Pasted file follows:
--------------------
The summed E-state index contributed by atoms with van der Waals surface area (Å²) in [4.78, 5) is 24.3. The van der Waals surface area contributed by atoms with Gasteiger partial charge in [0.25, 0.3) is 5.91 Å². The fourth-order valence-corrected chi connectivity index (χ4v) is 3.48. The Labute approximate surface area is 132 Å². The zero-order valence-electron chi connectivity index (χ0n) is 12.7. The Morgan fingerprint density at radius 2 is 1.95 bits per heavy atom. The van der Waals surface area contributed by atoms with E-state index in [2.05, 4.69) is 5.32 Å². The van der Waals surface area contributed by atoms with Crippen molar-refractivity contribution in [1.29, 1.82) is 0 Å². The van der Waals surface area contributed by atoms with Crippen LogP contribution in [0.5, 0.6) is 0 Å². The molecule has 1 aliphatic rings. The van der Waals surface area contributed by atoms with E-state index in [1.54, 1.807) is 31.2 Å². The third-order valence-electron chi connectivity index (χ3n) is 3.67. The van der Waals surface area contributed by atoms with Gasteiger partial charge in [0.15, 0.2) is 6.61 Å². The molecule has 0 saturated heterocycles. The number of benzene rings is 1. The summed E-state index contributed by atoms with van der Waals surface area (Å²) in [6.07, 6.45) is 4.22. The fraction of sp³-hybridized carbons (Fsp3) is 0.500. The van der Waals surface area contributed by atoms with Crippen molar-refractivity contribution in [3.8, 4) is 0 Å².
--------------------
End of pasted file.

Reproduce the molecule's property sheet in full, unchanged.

The summed E-state index contributed by atoms with van der Waals surface area (Å²) in [4.78, 5) is 24.3. The van der Waals surface area contributed by atoms with Gasteiger partial charge in [0.25, 0.3) is 5.91 Å². The fourth-order valence-corrected chi connectivity index (χ4v) is 3.48. The Labute approximate surface area is 132 Å². The zero-order valence-electron chi connectivity index (χ0n) is 12.7. The Morgan fingerprint density at radius 2 is 1.95 bits per heavy atom. The van der Waals surface area contributed by atoms with E-state index in [2.05, 4.69) is 5.32 Å². The van der Waals surface area contributed by atoms with Crippen molar-refractivity contribution in [1.29, 1.82) is 0 Å². The van der Waals surface area contributed by atoms with Crippen LogP contribution in [0.5, 0.6) is 0 Å². The molecule has 1 aliphatic rings. The van der Waals surface area contributed by atoms with E-state index in [1.54, 1.807) is 31.2 Å². The third-order valence-electron chi connectivity index (χ3n) is 3.67. The van der Waals surface area contributed by atoms with Gasteiger partial charge in [0.15, 0.2) is 6.61 Å². The molecule has 0 saturated heterocycles. The number of benzene rings is 1. The summed E-state index contributed by atoms with van der Waals surface area (Å²) in [6.07, 6.45) is 4.22. The fraction of sp³-hybridized carbons (Fsp3) is 0.500. The van der Waals surface area contributed by atoms with Crippen molar-refractivity contribution in [3.8, 4) is 0 Å².